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On Sunday, August 10, 2003, at 4:50 PM, Dan Sugalski wrote:
> No, and none, respectively. They allow for some really powerful
> techniques, and they make some relatively bizarre things easier (like
> implementing interpreters, compilers, and dynamic syntax extension)
> but for most of the stuff you'll do with computers they're not
> particularly useful.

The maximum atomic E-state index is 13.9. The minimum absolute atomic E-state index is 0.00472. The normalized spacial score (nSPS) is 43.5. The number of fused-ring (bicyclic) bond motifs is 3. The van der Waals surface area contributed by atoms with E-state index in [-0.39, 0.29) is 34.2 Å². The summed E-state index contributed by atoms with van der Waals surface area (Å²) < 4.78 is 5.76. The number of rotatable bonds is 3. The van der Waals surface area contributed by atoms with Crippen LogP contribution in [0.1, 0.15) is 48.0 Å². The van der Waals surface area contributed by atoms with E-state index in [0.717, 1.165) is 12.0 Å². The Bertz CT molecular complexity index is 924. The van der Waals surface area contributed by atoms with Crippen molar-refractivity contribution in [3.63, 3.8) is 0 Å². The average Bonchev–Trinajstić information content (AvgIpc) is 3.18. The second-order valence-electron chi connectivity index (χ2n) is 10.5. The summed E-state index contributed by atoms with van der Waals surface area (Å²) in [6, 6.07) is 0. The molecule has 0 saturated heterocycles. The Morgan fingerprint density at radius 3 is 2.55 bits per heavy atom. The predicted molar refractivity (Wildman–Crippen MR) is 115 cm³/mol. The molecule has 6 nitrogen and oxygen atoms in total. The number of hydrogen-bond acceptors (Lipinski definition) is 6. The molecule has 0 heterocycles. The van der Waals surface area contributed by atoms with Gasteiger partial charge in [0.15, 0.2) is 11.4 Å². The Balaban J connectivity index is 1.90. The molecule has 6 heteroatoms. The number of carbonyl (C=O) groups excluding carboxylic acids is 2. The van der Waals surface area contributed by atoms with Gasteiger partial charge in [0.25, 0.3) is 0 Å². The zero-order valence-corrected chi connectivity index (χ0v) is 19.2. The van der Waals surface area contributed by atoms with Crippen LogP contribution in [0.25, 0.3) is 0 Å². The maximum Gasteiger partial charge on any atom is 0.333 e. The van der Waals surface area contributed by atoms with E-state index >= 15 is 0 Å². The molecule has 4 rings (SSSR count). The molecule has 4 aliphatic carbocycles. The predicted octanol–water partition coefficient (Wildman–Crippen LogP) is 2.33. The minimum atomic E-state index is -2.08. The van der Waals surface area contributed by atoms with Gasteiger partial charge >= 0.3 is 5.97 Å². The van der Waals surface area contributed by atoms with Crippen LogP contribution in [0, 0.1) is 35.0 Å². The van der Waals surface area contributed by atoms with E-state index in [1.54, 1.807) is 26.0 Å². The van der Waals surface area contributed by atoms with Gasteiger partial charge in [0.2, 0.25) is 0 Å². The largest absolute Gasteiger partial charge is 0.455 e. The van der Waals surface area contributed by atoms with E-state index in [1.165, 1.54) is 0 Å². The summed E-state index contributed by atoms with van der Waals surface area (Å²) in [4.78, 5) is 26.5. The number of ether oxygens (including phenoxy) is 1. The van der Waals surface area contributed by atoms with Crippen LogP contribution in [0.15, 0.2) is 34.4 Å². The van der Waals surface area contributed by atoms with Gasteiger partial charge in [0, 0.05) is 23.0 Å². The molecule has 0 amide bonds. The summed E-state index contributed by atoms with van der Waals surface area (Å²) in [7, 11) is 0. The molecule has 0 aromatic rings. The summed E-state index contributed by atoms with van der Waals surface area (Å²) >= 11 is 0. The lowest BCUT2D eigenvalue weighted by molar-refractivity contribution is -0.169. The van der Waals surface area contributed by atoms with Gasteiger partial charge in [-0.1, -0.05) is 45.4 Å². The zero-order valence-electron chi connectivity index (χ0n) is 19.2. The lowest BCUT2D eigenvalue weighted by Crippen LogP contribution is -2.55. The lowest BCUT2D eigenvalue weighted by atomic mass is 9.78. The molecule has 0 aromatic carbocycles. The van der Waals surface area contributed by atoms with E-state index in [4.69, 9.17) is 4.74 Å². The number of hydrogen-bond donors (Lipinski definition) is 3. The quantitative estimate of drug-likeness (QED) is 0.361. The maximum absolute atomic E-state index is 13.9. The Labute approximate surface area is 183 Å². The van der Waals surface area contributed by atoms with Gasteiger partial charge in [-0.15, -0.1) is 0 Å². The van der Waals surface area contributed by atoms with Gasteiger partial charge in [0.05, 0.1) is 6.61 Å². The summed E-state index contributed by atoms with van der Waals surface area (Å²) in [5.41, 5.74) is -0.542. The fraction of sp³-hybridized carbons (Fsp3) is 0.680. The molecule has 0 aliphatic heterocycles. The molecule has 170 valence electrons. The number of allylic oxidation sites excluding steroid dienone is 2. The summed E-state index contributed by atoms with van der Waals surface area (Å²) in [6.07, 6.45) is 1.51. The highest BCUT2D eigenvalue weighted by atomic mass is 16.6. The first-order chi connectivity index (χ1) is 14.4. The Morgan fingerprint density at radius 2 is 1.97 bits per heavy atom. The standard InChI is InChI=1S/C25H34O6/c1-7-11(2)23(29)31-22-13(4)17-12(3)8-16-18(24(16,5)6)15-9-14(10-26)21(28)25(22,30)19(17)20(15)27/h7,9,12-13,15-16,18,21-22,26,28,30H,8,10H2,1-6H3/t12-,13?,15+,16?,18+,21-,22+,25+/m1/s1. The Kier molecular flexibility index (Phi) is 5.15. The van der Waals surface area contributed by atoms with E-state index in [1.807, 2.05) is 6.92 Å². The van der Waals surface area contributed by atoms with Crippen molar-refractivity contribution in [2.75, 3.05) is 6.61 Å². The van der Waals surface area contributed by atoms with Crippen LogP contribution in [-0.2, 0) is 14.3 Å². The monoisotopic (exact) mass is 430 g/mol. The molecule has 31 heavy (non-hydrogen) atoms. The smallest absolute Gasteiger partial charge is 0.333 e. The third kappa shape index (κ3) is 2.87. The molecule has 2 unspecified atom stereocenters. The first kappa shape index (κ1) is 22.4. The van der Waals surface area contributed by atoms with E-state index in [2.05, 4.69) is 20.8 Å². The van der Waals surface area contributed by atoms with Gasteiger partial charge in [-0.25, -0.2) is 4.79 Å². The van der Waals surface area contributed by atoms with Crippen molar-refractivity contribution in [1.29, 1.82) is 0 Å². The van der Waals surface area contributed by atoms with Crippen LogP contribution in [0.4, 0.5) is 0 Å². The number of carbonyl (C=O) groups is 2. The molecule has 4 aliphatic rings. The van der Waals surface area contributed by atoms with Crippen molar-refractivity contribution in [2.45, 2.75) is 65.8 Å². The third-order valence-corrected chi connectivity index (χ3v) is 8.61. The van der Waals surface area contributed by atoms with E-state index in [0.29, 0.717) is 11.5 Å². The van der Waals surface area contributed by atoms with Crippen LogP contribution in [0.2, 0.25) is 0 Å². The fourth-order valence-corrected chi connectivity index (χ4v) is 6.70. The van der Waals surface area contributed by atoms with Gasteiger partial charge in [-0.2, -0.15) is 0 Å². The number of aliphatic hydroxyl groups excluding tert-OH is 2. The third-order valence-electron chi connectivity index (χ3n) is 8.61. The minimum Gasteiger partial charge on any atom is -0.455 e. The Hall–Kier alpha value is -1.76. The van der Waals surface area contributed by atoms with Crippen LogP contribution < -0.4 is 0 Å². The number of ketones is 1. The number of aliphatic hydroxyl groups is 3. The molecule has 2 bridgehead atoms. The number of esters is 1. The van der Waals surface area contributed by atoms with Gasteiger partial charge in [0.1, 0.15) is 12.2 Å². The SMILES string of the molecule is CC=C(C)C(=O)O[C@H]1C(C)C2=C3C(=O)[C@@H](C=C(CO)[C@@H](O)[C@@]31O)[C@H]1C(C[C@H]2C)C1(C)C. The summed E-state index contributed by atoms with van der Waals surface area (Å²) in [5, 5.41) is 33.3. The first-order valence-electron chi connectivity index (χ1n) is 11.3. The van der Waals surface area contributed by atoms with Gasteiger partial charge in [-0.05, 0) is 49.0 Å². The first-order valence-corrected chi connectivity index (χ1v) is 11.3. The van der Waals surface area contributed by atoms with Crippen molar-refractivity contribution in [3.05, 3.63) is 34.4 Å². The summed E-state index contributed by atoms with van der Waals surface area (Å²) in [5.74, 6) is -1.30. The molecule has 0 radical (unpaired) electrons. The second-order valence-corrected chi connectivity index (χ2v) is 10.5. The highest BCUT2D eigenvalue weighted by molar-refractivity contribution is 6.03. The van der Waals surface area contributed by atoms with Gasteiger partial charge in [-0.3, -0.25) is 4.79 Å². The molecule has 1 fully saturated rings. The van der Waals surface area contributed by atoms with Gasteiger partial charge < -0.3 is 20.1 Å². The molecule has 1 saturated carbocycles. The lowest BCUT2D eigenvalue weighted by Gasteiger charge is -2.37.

Are exceptions and coroutines sufficient to get those advantages?
The problem I see with continuations is that they don't play nice with
C. If you exit a C stack, some heap allocations referenced by the stack
may be released and a second exit from a copy of the stack may contain
dangling pointers. So AFAICS, continuations only work if you don't call
back into the VM from C. IMO, that's a severe limitation. I think it's
worth carefully evaluating whether it's worth it for the target
applications of your language.
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